The Purpose of Film Study
The voice you just heard is legendary NBA Player Kobe Bryant, talking about the purpose of watching film, or re-watching your game. Reviewing game tape or film study has always been a foundation of the repeatable success formula in traditional sports. Whether it’s after a loss, a win or even just preparing for the next game. Coaches and teams have been reviewing games forever. Even if it was just on a chalkboard with some x’s and o’s. You can go to YouTube and listen to coaches explain in great detail how they KNEW their play would work based on things they had seen in the film room. When we see it for the first time, we may think it’s luck or just a great play. But the level of preparation is literally game changing.
eSports has identified the enormous benefits of film study and incorporates it at the highest level in all team games. Counter Strike, League of Legends, Dota, Starcraft, you name it. Individual players who perform at their highest level also incorporate film study into their practice routines. This incredibly powerful resource is an enormous tool for illuminating blind spots in your game, growing your game sense and understanding on a micro/macro level.
There are so many people competing in eSports, whose dreams are to make a career out of it. Spending hours playing, traveling, and watching. All over the world there are players who genuinely want to improve, but just don’t know how to. Who may not know how to take their ability to the next level.
So I’m going to help with that by explaining the power of Film Study, giving my advice on how to overcome the emotional aspect of it, and then showing you how to do it.
Let’s start with the power of Film Study.
Film Study allows you to transition from kinesthetic learning to visual learning. By giving you a different perspective on the same topic, it unlocks different parts of your brain. You’re able to see more than just the split decisions and outcomes. It can show you what leads up to them, and how they impacted the competitive environment in that game.
What makes learning and retention difficult is that during tournament or competitive situations your brain is focused on outputting at the same time as it is inputting. You can also factor in that your heart is racing, your adrenaline is peaked and that you are playing alongside your emotions. It would be like studying for a test while playing dodgeball.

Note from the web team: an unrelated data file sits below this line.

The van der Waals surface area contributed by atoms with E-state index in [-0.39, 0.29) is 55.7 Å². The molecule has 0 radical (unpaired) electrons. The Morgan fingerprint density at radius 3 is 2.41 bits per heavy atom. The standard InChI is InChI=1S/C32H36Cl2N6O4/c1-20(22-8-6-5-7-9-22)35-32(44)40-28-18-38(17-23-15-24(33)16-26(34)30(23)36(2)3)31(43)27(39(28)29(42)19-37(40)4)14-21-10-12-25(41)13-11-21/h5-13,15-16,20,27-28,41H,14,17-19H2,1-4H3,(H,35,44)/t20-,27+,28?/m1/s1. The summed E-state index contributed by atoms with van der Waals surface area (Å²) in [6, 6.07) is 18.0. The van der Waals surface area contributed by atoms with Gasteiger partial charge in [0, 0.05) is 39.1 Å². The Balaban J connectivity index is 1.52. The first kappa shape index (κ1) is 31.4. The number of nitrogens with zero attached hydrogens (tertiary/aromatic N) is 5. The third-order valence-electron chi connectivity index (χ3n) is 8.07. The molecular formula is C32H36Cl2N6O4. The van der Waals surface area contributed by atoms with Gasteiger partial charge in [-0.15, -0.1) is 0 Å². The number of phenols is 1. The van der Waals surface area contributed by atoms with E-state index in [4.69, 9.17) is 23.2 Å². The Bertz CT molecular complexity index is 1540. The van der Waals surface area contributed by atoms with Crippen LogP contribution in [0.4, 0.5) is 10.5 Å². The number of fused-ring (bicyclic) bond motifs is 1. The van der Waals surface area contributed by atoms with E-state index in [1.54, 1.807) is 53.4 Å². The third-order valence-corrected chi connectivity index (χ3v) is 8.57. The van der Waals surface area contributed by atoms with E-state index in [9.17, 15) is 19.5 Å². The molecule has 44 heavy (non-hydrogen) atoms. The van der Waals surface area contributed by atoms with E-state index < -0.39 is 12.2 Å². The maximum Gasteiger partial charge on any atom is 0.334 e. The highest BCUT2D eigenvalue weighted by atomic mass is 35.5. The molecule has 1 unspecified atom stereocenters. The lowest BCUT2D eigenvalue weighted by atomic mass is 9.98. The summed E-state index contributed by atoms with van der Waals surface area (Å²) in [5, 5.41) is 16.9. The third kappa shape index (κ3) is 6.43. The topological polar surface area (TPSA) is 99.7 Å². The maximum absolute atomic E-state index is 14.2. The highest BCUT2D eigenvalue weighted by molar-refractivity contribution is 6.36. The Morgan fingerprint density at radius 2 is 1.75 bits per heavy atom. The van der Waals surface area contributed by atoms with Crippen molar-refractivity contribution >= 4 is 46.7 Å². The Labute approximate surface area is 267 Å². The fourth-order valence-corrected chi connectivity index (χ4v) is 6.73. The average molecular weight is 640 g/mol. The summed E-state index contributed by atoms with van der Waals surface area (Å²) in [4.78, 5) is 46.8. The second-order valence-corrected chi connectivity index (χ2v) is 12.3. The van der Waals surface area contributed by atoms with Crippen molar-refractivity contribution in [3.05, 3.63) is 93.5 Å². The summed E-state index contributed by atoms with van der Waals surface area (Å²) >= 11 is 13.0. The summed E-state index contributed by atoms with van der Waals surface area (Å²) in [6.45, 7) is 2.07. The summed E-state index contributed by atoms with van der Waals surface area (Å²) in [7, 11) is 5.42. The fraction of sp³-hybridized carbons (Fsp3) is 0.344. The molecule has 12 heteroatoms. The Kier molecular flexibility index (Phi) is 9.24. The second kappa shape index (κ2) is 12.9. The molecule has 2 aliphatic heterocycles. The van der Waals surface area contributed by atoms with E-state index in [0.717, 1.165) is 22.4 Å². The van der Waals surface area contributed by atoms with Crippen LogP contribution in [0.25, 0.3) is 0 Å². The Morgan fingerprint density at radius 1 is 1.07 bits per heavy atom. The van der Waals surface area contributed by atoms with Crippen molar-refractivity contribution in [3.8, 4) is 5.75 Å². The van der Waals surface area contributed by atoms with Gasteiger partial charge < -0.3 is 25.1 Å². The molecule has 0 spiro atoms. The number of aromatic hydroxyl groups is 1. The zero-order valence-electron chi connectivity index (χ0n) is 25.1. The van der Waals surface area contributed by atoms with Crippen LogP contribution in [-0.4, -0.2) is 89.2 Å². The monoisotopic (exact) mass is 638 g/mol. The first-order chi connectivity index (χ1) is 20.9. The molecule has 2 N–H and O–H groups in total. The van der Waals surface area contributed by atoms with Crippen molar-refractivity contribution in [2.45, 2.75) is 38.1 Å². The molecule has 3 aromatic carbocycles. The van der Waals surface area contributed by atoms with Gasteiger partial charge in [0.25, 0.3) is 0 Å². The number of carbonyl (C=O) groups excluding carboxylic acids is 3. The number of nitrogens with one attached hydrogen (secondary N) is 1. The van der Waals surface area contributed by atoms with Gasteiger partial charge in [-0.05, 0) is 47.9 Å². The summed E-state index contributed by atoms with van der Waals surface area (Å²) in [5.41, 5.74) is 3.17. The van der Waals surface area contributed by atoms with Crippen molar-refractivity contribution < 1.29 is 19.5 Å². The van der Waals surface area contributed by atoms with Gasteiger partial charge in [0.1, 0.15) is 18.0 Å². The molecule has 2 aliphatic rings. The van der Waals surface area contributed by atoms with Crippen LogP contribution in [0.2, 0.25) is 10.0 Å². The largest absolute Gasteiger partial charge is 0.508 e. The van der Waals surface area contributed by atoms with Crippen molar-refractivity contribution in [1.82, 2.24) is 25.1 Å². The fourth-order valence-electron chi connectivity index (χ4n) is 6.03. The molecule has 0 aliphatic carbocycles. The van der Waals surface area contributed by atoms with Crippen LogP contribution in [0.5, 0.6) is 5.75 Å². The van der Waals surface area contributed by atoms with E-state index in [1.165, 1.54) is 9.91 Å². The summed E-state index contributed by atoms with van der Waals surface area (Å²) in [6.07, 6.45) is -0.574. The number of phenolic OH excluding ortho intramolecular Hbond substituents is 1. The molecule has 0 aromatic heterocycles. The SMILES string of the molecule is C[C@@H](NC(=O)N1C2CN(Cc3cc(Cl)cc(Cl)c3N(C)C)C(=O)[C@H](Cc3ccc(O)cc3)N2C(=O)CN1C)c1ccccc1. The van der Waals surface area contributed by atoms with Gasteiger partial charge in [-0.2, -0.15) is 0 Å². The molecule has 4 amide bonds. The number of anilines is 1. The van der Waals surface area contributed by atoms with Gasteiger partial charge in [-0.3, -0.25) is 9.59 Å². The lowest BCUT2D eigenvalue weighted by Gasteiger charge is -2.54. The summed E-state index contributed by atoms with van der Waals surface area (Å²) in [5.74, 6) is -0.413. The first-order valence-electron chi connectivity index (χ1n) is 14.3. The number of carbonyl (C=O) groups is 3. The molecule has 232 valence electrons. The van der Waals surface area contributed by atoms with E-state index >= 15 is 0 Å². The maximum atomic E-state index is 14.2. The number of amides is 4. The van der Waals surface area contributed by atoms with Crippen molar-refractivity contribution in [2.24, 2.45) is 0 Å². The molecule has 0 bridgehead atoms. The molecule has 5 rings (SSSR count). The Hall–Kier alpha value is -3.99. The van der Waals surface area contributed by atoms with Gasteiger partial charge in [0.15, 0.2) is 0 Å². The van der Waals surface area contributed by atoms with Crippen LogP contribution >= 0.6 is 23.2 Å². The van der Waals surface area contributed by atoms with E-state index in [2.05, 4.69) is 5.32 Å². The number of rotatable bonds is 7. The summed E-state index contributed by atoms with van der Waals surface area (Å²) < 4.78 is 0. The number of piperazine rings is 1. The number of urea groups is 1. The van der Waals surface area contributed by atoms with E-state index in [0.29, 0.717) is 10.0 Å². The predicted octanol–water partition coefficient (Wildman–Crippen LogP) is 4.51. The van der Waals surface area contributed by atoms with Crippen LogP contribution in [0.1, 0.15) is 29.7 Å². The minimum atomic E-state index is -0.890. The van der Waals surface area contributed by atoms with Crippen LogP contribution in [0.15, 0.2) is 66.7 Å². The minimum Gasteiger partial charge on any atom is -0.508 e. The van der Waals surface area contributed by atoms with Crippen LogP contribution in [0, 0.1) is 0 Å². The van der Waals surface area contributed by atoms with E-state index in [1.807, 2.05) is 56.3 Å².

Outside of micro adaptations and adjustments during a set, you’re likely unable to see all of the opportunities you have at that time. But by zooming out, you’re able to clearly see all aspects of your game, and how it compares to higher level play.
This gives you the ability to analyze your strengths, opportunities and habits. Make note of them, and then implement them into practice.
How it Effects the Mind
Film Study can give you insight into your mind as well. Raising the question to yourself. What was I thinking? Why did I do that? Is that what this person would have done? It tests your knowledge and understanding of the game that you are playing. There is a skill in being able to analyze replays. It’s one of the reasons why coaches don’t have to be the best players.
Lastly Film Study can really improve your emotional responses to wins and losses. It takes a level of resilience and grit to watch losing matches over and over. Especially if the match was particularly important or if you did something embarrassing that costs you. This helps you become honest with yourself, and ultimately that leads to an openness to improvement.
Overall, Film Study is critical to removing blind spots, and improving your performance rapidly. It allows you to separate your emotions, and learning from your competitive play. Which enables you to focus fully on performing, recognizing and implementing what you spend your time practicing on.